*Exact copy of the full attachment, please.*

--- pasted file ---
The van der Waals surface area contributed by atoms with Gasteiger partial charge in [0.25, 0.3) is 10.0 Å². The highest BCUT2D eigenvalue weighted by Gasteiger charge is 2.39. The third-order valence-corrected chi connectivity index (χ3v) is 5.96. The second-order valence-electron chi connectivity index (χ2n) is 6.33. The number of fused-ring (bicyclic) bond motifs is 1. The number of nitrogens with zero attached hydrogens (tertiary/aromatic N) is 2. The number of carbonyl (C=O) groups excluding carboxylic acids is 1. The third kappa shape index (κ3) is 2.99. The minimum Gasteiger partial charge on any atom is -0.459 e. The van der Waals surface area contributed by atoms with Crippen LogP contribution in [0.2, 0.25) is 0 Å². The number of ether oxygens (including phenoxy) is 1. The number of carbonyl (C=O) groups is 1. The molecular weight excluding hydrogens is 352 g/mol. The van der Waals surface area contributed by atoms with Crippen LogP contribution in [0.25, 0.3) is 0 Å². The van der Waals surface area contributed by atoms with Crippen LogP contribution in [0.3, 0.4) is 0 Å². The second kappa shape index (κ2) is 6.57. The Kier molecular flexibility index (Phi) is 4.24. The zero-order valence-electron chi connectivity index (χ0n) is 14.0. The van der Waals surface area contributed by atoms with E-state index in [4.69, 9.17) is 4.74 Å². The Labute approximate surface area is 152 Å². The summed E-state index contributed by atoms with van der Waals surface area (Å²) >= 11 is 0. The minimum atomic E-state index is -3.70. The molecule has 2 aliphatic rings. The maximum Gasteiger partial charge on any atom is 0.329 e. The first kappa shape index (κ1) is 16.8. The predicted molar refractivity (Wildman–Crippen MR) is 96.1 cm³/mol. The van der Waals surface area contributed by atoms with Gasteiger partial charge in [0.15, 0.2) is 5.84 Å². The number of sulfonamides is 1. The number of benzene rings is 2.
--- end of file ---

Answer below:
The van der Waals surface area contributed by atoms with Gasteiger partial charge in [0.25, 0.3) is 10.0 Å². The highest BCUT2D eigenvalue weighted by Gasteiger charge is 2.39. The third-order valence-corrected chi connectivity index (χ3v) is 5.96. The second-order valence-electron chi connectivity index (χ2n) is 6.33. The number of fused-ring (bicyclic) bond motifs is 1. The number of nitrogens with zero attached hydrogens (tertiary/aromatic N) is 2. The number of carbonyl (C=O) groups excluding carboxylic acids is 1. The third kappa shape index (κ3) is 2.99. The minimum Gasteiger partial charge on any atom is -0.459 e. The van der Waals surface area contributed by atoms with Crippen LogP contribution in [0.2, 0.25) is 0 Å². The number of ether oxygens (including phenoxy) is 1. The number of carbonyl (C=O) groups is 1. The molecular weight excluding hydrogens is 352 g/mol. The van der Waals surface area contributed by atoms with Crippen LogP contribution in [0.25, 0.3) is 0 Å². The van der Waals surface area contributed by atoms with Crippen LogP contribution in [0.3, 0.4) is 0 Å². The second kappa shape index (κ2) is 6.57. The Kier molecular flexibility index (Phi) is 4.24. The zero-order valence-electron chi connectivity index (χ0n) is 14.0. The van der Waals surface area contributed by atoms with E-state index in [4.69, 9.17) is 4.74 Å². The Labute approximate surface area is 152 Å². The summed E-state index contributed by atoms with van der Waals surface area (Å²) >= 11 is 0. The minimum atomic E-state index is -3.70. The molecule has 2 aliphatic rings. The maximum Gasteiger partial charge on any atom is 0.329 e. The first kappa shape index (κ1) is 16.8. The predicted molar refractivity (Wildman–Crippen MR) is 96.1 cm³/mol. The van der Waals surface area contributed by atoms with Gasteiger partial charge in [0.15, 0.2) is 5.84 Å². The number of sulfonamides is 1. The number of benzene rings is 2.